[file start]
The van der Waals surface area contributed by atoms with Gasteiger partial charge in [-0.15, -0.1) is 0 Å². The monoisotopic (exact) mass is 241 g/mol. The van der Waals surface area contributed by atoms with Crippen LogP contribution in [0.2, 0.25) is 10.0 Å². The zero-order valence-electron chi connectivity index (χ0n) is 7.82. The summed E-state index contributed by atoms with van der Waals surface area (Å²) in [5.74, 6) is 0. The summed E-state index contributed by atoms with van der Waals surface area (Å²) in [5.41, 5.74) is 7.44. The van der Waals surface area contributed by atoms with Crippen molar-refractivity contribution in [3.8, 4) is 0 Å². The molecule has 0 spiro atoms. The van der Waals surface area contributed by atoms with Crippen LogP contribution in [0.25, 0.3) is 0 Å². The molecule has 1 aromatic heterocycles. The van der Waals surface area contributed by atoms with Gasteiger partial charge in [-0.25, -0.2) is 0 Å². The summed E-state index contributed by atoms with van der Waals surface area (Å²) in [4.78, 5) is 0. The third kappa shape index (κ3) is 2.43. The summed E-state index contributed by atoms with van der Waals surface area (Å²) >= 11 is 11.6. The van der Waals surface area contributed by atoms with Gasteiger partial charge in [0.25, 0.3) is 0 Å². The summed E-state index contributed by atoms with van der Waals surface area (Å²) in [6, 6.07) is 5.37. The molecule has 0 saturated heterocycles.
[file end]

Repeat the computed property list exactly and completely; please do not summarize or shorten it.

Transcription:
The van der Waals surface area contributed by atoms with Gasteiger partial charge in [-0.15, -0.1) is 0 Å². The monoisotopic (exact) mass is 241 g/mol. The van der Waals surface area contributed by atoms with Crippen LogP contribution in [0.2, 0.25) is 10.0 Å². The zero-order valence-electron chi connectivity index (χ0n) is 7.82. The summed E-state index contributed by atoms with van der Waals surface area (Å²) in [5.74, 6) is 0. The summed E-state index contributed by atoms with van der Waals surface area (Å²) in [5.41, 5.74) is 7.44. The van der Waals surface area contributed by atoms with Crippen molar-refractivity contribution in [3.8, 4) is 0 Å². The molecule has 0 spiro atoms. The van der Waals surface area contributed by atoms with Crippen LogP contribution in [0.25, 0.3) is 0 Å². The molecule has 1 aromatic heterocycles. The van der Waals surface area contributed by atoms with Gasteiger partial charge in [-0.25, -0.2) is 0 Å². The summed E-state index contributed by atoms with van der Waals surface area (Å²) in [4.78, 5) is 0. The third kappa shape index (κ3) is 2.43. The summed E-state index contributed by atoms with van der Waals surface area (Å²) >= 11 is 11.6. The van der Waals surface area contributed by atoms with Gasteiger partial charge in [0.25, 0.3) is 0 Å². The summed E-state index contributed by atoms with van der Waals surface area (Å²) in [6, 6.07) is 5.37. The molecule has 0 saturated heterocycles.